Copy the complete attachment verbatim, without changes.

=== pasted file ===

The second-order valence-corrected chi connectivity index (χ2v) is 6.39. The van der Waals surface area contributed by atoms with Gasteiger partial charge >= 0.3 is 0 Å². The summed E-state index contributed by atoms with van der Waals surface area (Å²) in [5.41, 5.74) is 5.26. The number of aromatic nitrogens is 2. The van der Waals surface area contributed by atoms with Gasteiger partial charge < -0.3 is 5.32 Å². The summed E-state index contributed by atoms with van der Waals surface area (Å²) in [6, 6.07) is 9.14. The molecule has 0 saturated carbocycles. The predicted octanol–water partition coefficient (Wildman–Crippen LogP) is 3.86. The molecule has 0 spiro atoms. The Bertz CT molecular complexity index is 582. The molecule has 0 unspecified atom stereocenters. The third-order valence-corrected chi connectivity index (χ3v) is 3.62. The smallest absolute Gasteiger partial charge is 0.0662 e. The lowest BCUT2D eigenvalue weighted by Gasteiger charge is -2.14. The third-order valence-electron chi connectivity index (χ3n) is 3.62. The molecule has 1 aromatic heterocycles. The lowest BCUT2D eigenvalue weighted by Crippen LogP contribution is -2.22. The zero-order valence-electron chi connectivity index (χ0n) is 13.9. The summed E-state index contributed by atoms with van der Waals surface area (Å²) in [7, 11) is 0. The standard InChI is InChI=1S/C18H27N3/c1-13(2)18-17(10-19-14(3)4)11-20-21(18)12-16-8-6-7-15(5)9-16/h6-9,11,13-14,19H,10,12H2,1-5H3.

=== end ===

The second-order valence-corrected chi connectivity index (χ2v) is 6.39. The van der Waals surface area contributed by atoms with Gasteiger partial charge >= 0.3 is 0 Å². The summed E-state index contributed by atoms with van der Waals surface area (Å²) in [5.41, 5.74) is 5.26. The number of aromatic nitrogens is 2. The van der Waals surface area contributed by atoms with Gasteiger partial charge < -0.3 is 5.32 Å². The summed E-state index contributed by atoms with van der Waals surface area (Å²) in [6, 6.07) is 9.14. The molecule has 0 saturated carbocycles. The predicted octanol–water partition coefficient (Wildman–Crippen LogP) is 3.86. The molecule has 0 spiro atoms. The Bertz CT molecular complexity index is 582. The molecule has 0 unspecified atom stereocenters. The third-order valence-corrected chi connectivity index (χ3v) is 3.62. The smallest absolute Gasteiger partial charge is 0.0662 e. The lowest BCUT2D eigenvalue weighted by Gasteiger charge is -2.14. The third-order valence-electron chi connectivity index (χ3n) is 3.62. The molecule has 1 aromatic heterocycles. The lowest BCUT2D eigenvalue weighted by Crippen LogP contribution is -2.22. The zero-order valence-electron chi connectivity index (χ0n) is 13.9. The summed E-state index contributed by atoms with van der Waals surface area (Å²) in [7, 11) is 0. The standard InChI is InChI=1S/C18H27N3/c1-13(2)18-17(10-19-14(3)4)11-20-21(18)12-16-8-6-7-15(5)9-16/h6-9,11,13-14,19H,10,12H2,1-5H3.